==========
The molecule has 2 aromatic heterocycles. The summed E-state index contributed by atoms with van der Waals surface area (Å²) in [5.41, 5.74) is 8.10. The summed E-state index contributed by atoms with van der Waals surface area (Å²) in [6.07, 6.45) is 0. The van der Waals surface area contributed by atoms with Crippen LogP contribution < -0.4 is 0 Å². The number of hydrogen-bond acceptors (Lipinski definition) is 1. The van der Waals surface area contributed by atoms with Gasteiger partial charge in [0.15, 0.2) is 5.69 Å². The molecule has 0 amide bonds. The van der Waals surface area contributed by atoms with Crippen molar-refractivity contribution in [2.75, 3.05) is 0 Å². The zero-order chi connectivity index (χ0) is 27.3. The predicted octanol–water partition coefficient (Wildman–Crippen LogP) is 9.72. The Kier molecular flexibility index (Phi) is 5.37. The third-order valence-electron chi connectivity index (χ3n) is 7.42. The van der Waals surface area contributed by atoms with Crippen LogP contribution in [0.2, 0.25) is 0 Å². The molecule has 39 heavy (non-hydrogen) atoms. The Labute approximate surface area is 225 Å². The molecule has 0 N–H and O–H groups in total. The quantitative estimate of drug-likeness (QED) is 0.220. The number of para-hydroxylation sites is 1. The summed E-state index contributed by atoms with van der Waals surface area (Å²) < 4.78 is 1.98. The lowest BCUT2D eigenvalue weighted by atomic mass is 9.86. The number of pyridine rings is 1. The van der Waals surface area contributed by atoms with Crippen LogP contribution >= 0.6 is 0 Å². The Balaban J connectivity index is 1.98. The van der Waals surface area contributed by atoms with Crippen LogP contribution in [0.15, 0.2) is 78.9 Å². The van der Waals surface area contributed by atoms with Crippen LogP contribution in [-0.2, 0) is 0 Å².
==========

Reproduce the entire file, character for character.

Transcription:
The molecule has 2 aromatic heterocycles. The summed E-state index contributed by atoms with van der Waals surface area (Å²) in [5.41, 5.74) is 8.10. The summed E-state index contributed by atoms with van der Waals surface area (Å²) in [6.07, 6.45) is 0. The van der Waals surface area contributed by atoms with Crippen LogP contribution < -0.4 is 0 Å². The number of hydrogen-bond acceptors (Lipinski definition) is 1. The van der Waals surface area contributed by atoms with Gasteiger partial charge in [0.15, 0.2) is 5.69 Å². The molecule has 0 amide bonds. The van der Waals surface area contributed by atoms with Crippen molar-refractivity contribution in [2.75, 3.05) is 0 Å². The zero-order chi connectivity index (χ0) is 27.3. The predicted octanol–water partition coefficient (Wildman–Crippen LogP) is 9.72. The Kier molecular flexibility index (Phi) is 5.37. The third-order valence-electron chi connectivity index (χ3n) is 7.42. The van der Waals surface area contributed by atoms with Crippen LogP contribution in [0.2, 0.25) is 0 Å². The molecule has 39 heavy (non-hydrogen) atoms. The Labute approximate surface area is 225 Å². The molecule has 0 N–H and O–H groups in total. The quantitative estimate of drug-likeness (QED) is 0.220. The number of para-hydroxylation sites is 1. The summed E-state index contributed by atoms with van der Waals surface area (Å²) < 4.78 is 1.98. The lowest BCUT2D eigenvalue weighted by atomic mass is 9.86. The number of pyridine rings is 1. The van der Waals surface area contributed by atoms with Crippen LogP contribution >= 0.6 is 0 Å². The Balaban J connectivity index is 1.98. The van der Waals surface area contributed by atoms with Crippen LogP contribution in [0.15, 0.2) is 78.9 Å². The van der Waals surface area contributed by atoms with Crippen LogP contribution in [-0.2, 0) is 0 Å².